SC rules out legal status for same-sex marriage and adoption, but defends queer rights

NEW DELHI: In a big setback to gay rights activists, the Supreme Court on Tuesday refused to accord legal recognition to same-sex marriage, saying that there was 'no unqualified right' to marriage except those that are recognised by law.

On May 11, a five-judge constitution bench headed by Chief Justice D Y Chandrachud and including Justices Sanjay Kishan Kaul, S Ravindra Bhat, Hima Kohli, and P S Narasimha, reserved its verdict on the pleas after a marathon hearing of 10 days.

Agreeing unanimously that one's sexual orientation cannot decide the capability or suitability of being adoptive parents, the Supreme Court in a 3:2 split verdict the SC also held as valid the existing regulations that deny unmarried couples, including queer, the right to adopt a child as a couple.

Although three judges of the bench disagreed with the Chief Justice on adoption rights for LGBTQIA people but agreed that the Special Marriage Act, 1956 (SMA) cannot be interpreted in such a manner so as to enable marriage between queer persons. The judges were however unanimous in their opinion holding that queerness is a natural phenomenon and not an 'urban or elite' occurrence.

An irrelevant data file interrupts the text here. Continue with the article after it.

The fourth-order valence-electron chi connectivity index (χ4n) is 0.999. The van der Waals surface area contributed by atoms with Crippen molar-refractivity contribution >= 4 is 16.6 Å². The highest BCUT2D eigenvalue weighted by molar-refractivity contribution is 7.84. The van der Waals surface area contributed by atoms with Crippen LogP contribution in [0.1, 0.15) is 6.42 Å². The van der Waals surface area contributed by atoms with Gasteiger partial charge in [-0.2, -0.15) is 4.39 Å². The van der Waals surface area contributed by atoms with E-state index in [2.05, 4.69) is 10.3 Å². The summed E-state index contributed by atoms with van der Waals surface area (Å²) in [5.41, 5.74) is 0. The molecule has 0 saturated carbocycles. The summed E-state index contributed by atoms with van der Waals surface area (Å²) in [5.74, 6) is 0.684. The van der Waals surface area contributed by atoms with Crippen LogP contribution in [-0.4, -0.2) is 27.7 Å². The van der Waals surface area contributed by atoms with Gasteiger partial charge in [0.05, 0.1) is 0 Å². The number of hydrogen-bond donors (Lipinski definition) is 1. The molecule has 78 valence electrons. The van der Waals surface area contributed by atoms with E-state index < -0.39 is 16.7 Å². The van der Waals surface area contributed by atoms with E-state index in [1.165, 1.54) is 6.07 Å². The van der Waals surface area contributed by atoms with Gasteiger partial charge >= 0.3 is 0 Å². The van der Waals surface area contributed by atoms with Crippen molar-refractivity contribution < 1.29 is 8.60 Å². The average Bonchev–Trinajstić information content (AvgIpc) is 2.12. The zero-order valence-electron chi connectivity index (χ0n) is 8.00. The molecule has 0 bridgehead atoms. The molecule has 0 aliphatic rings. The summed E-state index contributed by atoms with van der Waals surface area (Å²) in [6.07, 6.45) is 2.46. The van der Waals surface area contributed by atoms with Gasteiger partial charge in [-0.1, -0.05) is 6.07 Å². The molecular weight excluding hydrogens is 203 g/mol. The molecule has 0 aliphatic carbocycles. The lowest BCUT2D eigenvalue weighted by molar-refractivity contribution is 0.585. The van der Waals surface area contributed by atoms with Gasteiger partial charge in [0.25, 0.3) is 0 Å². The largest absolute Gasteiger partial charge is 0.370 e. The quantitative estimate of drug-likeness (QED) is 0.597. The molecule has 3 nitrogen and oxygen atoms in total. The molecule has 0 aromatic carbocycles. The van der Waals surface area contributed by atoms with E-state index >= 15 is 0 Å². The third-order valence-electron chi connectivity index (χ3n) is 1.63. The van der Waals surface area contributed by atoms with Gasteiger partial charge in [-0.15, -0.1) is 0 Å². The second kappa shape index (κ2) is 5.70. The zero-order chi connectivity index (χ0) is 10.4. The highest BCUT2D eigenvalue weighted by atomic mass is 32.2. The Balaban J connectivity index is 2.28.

Few of the petitioners in the case had urged the apex court to use its plenary power, "prestige and moral authority" to push the society to acknowledge such a union which would ensure LGBTQIA++ lead a "dignified" life like heterosexuals. LGBTQIA++ stands for lesbian, gay, bisexual, transgender, queer, questioning, intersex, pansexual, two-spirit, asexual and ally persons.

During the long hearings, advocates for the petitioners including Abhishek Manu Singhvi, Raju Ramachandran, Anand Grover, Mukul Rohatgi, Geeta Luthra, KV Viswanathan, Menaka Guruswamy and Saurabh Kirpal, stressed on the equality rights of the LGBTQIA community and pushed to acknowledge such a union which would ensure LGBTQIA lead a dignified life just like the heterosexuals in the society.

The centre had however opposed the pleas contending that the legislative policy of India has consciously validated a union between a biological man and a biological woman only. Centre however informed the top court it would constitute a committee headed by the cabinet secretary to examine administrative steps that could be taken to address genuine concerns of same-sex couples although it would not look into the issue of legalising their marriage.


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